Home Cellular science Optical imaging of dynamic interactions between molecules in a cell — ScienceDaily

Optical imaging of dynamic interactions between molecules in a cell — ScienceDaily

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Super-resolution microscopy makes it possible to acquire fluorescence images of cells, organelles and molecular complexes with unprecedented spatial resolution. However, this resolution is not sufficient to resolve proteins as small as a few nanometers and their interactions with other molecules or the architecture of protein complexes. It prevents, for example, the study of the molecular interaction of neurons in the processes of learning and memory.

Exceed dynamic resolution limits

Developed by the research group of Prof. Markus Sauer (Rudolf Virchow Center and Biocenter) and Dr. Gerti Beliu (Rudolf Virchow Center) of the University of Würzburg, the new photoswitching fingerprint analysis enables optical imaging of interactions dynamics with other molecules in the cell. “So far, there is no method that reliably enables structural optical resolution in cells in the sub-10 nm range. By elucidating this underlying cause of the barrier, we have succeeded for the first time, in combination with new methods of direct labeling, to enable a cellular resolution of a few nanometers. This progress makes it possible to reveal the molecular functions and the architecture of important components of our cells”, reports Sauer.

Single molecule localization microscopy methods such as dSTORM, developed in the group of Prof. Markus Sauer, allow resolutions of the order of 10 to 20 nm. In combination with structured illumination methods, localization accuracies of up to 1 nm could be achieved for dyes. Unfortunately, this high localization precision could not be translated into a spatial resolution of a few nanometers in the cells.

The problem: current labeling methods, for example immunolabeling with an antibody, cause a spacing error of more than 10 nm. As a result, the size of the labeling molecules impedes nanoscale resolution. Other causes of the sub-10 nm resolution barrier were previously unknown. “In our publication, we have now shown for the first time that the photoswitching (blinking) rates of dyes between an on and off state are strongly affected at distances less than 10 nm due to various energy transfer processes between dyes. This results in a cluster of on-states during the first few seconds of an experiment associated with rapid photobleaching of the dyes, which makes their individual localization more difficult,” Sauer explains. “The reduced localization probability of the dyes results in therefore lower structural resolution than would be expected based on individual location accuracy. This is similar to an orchestra when all instruments play their contributions simultaneously at the start of the piece; it is not possible to choose individual soundtracks. »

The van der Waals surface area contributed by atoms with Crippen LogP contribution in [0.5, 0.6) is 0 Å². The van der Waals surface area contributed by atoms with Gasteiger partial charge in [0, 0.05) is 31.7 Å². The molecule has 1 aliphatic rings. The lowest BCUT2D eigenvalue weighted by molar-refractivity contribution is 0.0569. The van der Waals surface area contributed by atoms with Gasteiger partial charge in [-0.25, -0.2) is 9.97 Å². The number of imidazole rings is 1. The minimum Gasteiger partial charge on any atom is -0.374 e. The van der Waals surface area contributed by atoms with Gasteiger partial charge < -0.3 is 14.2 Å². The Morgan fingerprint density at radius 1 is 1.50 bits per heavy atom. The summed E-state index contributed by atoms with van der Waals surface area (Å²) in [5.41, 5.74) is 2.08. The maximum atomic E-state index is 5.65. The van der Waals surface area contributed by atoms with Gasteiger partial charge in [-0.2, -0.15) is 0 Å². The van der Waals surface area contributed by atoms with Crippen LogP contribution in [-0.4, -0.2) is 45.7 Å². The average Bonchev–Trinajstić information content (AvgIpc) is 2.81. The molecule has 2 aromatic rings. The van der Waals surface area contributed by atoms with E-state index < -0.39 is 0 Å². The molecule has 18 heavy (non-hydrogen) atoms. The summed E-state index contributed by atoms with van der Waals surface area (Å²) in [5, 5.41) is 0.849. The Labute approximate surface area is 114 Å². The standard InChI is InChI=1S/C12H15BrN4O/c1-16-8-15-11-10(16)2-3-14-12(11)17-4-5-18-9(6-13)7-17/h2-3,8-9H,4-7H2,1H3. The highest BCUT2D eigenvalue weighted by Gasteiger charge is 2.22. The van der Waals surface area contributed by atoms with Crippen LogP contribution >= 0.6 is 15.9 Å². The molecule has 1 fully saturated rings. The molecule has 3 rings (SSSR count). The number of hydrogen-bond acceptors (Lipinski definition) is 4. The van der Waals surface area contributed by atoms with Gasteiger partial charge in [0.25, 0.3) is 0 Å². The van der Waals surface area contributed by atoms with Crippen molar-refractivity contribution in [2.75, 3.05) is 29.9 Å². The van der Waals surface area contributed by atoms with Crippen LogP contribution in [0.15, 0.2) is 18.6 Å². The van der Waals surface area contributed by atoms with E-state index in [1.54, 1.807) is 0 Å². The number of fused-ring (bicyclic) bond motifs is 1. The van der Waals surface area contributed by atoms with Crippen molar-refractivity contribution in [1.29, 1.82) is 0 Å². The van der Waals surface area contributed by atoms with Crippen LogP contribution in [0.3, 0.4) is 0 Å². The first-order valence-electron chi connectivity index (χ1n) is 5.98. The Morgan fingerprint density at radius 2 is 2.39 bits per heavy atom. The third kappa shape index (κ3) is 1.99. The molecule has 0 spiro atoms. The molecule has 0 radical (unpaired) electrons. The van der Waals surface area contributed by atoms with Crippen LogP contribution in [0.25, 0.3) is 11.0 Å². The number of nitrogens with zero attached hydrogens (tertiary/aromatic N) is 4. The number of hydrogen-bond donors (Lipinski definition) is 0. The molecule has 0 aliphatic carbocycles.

The fluorescence intensity trace

However, the photoswitching fingerprint and fluorescence decay time also contain information about the number of dyes present and, due to the distance dependence of energy transfer, also information about their powerless distances. optically resolve individual dyes. By incorporating unnatural amino acids into multimeric membrane receptors by expanding the genetic code followed by bioorthogonal click-tagging with small fluorescent dyes, the Würzburg research groups have now been able to show in the next step how a Site-specific labeling of proteins in cells can be achieved without spacing errors with distances less than 10 nm. “By analyzing the photoswitching fingerprints of multimeric receptors in the plasma membrane, we were thus able for the first time to estimate the distances between receptor subunits in the range of 5-7 nm in cells and determine the number of subunits. -marked units,” says Beliu.

Visualize and understand molecular communication

In the next step, the research team intends to optimize photoswitching fingerprint analysis and use it in combination with single-molecule localization microscopy using single-molecule excitation patterns. patterns and DNA-PAINT for reliable super-resolution imaging in cells with sub-10nm resolution. This should provide new insights into the molecular organization of cellular structures, organelles and multiprotein complexes, as well as the structural elucidation of protein structures using optical methods.

The newly developed method not only offers unique insights into molecular mechanisms in infection, lipid and cancer research: photoswitchable fingerprinting also has the potential to more realistically represent the dynamics and complexity of receptors of the nervous system that are important for signal transduction at synapses. of neurons. This interaction of neurons defines our daily processes of learning and memory. “It is therefore fundamentally important to understand how this molecular orchestra assembles and functions,” says Beliu, describing the significance of these research findings.

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Materials provided by University of Würzburg. Note: Content may be edited for style and length.